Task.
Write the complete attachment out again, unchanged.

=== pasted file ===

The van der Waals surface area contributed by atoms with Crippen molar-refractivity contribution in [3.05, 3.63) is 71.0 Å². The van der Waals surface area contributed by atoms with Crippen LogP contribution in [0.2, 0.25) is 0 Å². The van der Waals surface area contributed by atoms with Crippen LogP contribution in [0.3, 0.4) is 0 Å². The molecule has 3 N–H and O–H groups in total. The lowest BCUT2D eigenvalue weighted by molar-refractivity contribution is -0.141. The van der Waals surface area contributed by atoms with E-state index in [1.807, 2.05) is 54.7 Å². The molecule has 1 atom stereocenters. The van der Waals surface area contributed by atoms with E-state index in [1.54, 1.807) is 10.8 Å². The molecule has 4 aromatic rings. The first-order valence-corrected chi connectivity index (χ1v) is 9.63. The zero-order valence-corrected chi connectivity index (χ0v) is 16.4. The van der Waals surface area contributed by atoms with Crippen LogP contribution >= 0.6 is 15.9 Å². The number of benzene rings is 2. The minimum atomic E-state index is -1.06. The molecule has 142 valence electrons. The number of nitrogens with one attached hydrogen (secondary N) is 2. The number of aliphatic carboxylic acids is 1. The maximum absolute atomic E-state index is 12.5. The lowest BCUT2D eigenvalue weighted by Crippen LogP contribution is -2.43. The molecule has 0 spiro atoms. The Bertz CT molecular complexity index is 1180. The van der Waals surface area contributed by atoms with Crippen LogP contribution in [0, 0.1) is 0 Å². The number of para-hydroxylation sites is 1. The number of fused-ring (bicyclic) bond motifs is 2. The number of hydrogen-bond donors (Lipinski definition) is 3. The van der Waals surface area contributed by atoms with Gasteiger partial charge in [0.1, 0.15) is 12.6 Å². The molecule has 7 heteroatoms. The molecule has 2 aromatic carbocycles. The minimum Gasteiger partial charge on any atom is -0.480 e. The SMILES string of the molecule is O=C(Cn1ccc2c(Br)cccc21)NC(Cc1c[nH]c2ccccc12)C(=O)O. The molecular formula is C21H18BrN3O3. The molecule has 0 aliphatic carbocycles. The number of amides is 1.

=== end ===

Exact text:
The van der Waals surface area contributed by atoms with Crippen molar-refractivity contribution in [3.05, 3.63) is 71.0 Å². The van der Waals surface area contributed by atoms with Crippen LogP contribution in [0.2, 0.25) is 0 Å². The van der Waals surface area contributed by atoms with Crippen LogP contribution in [0.3, 0.4) is 0 Å². The molecule has 3 N–H and O–H groups in total. The lowest BCUT2D eigenvalue weighted by molar-refractivity contribution is -0.141. The van der Waals surface area contributed by atoms with E-state index in [1.807, 2.05) is 54.7 Å². The molecule has 1 atom stereocenters. The van der Waals surface area contributed by atoms with E-state index in [1.54, 1.807) is 10.8 Å². The molecule has 4 aromatic rings. The first-order valence-corrected chi connectivity index (χ1v) is 9.63. The zero-order valence-corrected chi connectivity index (χ0v) is 16.4. The van der Waals surface area contributed by atoms with Crippen LogP contribution >= 0.6 is 15.9 Å². The number of benzene rings is 2. The minimum atomic E-state index is -1.06. The molecule has 142 valence electrons. The number of nitrogens with one attached hydrogen (secondary N) is 2. The number of aliphatic carboxylic acids is 1. The maximum absolute atomic E-state index is 12.5. The lowest BCUT2D eigenvalue weighted by Crippen LogP contribution is -2.43. The molecule has 0 spiro atoms. The Bertz CT molecular complexity index is 1180. The van der Waals surface area contributed by atoms with Crippen LogP contribution in [0, 0.1) is 0 Å². The number of para-hydroxylation sites is 1. The number of fused-ring (bicyclic) bond motifs is 2. The number of hydrogen-bond donors (Lipinski definition) is 3. The van der Waals surface area contributed by atoms with Gasteiger partial charge in [0.1, 0.15) is 12.6 Å². The molecule has 7 heteroatoms. The molecule has 2 aromatic carbocycles. The minimum Gasteiger partial charge on any atom is -0.480 e. The SMILES string of the molecule is O=C(Cn1ccc2c(Br)cccc21)NC(Cc1c[nH]c2ccccc12)C(=O)O. The molecular formula is C21H18BrN3O3. The molecule has 0 aliphatic carbocycles. The number of amides is 1.